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How do passengers choose which classes to travel with.

Started by Vladki, January 05, 2019, 05:15:41 PM

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Question about how do the simutrans passengers choose which class to travel with.
I have a small train network, and all trains have 1st (high), 2nd (medium) and 3rd (low - reassigned to very low) class carriages.
However in the detail window I can see that passengers from medium and high class often use the lower class compartments, and the higher class compartments are left empty (or half-used).
Could it be because even the 3rd class compartment is comfortable enough for the duration of the trip? Or just that everybody uses the cheapest compartments unless the train is full?


Firstly there is an unresolved bug which can cause passengers to flood a vehicle up to 4 times their actual capacity. For example A train that could sit 400 people and a few dozen overcrowded held 2,000 people. When this occurs all class logic breaks down so such situations can be ignored. It is not resolved because of the limited ability to recreate it and there is currently a much more serious issue that is being dealt with.

What is meant to happen is that passengers will choose the cheapest comfortable class that they can afford. So for example say the train has the following made up classes with appropriate comfort values.
High : 2 hours
Medium : 1 hour
Very Low : 30 minutes

A High wealth passenger who is going to ride the train for 1 hour 15 minutes will pay for a High ticket and go into the High class because he will reach his destination in comfort and can afford to.
A High wealth passenger who is going to ride the train for 45 minutes will pay for a Medium ticket and go into Medium class because it is comfortable enough.
A High wealth passenger who is going to ride the train for a short 15 minutes (eg the next stop) will pay for a Very Low ticked because it is comfortable enough.

Things get more tricky when it comes to when they cannot ride comfortably to their destination, either because the journey is too long for the comfort of any available class or because they cannot afford the lowest class that would be comfortable for their journey. The exact logic I do not know, and is not clear. It is described to be that a passenger might buy a more expensive ticket for better comfort but might also stick with the cheapest since he will not be fully comfortable anyway.

Now of course this is not at all realistic. The result is a lot of wealthy people taking very low, literally stuffed into the back of a coal car, type of classes just because the next stop is very near so "comfortable" or too far for more expensive classes to be comfortable for. A Very High passenger would pay for a High ticket if available just to avoid getting their cloths dirty or being associated with riffraff. The class system also does not allow one to promote passengers up classes such to fill more seats with lower class tickets, something very common with air travel. It is very common for airlines to promote frequent fliers up a class of seating, eg Business to First Class, if seating is available to allow them to sell another Business or lower ticket just to fill up the plane.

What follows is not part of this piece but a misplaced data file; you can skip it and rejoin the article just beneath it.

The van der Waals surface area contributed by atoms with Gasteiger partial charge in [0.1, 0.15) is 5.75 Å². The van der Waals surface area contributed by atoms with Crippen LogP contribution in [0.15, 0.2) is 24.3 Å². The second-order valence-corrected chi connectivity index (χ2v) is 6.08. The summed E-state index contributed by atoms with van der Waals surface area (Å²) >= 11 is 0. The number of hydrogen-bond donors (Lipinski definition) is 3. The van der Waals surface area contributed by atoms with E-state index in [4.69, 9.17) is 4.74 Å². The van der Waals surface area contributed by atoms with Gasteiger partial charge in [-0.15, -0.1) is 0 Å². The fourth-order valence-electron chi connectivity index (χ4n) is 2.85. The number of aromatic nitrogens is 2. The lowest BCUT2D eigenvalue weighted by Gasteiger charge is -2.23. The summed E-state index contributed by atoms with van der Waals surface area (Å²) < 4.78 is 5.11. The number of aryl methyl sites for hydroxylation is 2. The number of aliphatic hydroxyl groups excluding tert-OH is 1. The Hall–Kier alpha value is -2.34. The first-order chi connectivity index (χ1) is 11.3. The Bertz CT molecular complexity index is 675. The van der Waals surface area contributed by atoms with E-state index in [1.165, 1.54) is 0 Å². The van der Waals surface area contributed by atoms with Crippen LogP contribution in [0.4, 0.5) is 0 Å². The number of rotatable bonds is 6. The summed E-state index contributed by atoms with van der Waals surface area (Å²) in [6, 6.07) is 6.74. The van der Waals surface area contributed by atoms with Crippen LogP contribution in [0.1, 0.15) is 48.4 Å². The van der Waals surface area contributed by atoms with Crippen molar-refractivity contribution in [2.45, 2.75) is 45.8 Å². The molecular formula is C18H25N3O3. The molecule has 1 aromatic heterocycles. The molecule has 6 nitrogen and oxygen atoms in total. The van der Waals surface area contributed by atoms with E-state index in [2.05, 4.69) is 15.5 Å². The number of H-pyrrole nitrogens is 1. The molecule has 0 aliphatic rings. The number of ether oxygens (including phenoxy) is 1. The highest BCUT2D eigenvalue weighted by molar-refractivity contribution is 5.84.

Dr. Supergood's description of the system is mostly correct: passengers will choose whether to pay extra to ride in a higher class if and only if the accommodation in that class is more comfortable, or there is no room in the lower class. How much more comfortable that it needs to be to attract the higher class of passenger depends on the individual passenger: this is randomised for each passenger, so some higher class passengers will travel in a lower class more readily than others. As Dr. Supergood notes, this is related to the level of comfort necessary for the journey time of the leg of the journey in question.

I do not agree that this basic mechanic is unrealistic: it is very common, especially in modern times, for passengers not to take a higher class of transport even though they can afford it because the lower class is comfortable enough for their purposes and they would rather spend the extra money on something else. It may be that the mechanism needs recalibrating a little so that fewer higher class passengers are inclined to travel in less comfortable accommodation, but there is no alternative plausible mechanism that allows for players assigning any price level to any accommodation that does not result in very basic exploits.

As to reducing the price of accommodation ad hoc, this would introduce significant extra complexity, and it is not clear what a workable algorithm for this would be.
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QuoteAs to reducing the price of accommodation ad hoc, this would introduce significant extra complexity, and it is not clear what a workable algorithm for this would be.
The main complexity with this comes from being able to have passengers travel in one class, but paying for another cheaper one, including catering and such. The promoted passengers could also pay based on comfort like usual, except at their original rate rather than the more expensive rate but I am not sure about that model.

Otherwise the logic would be that on the final loading cycle before departure it runs a promotion cycle in order to try and load more passengers in, filling from highest class to lowest.

This only really makes sense with point to point journies like with aircraft. It is fairly common for trains to run with empty seats along lines with many stops since running a train is a lot cheaper per seat than an aircraft. However this is a really low priority feature, and possibly one that is not needed or could be compensated with other systems later.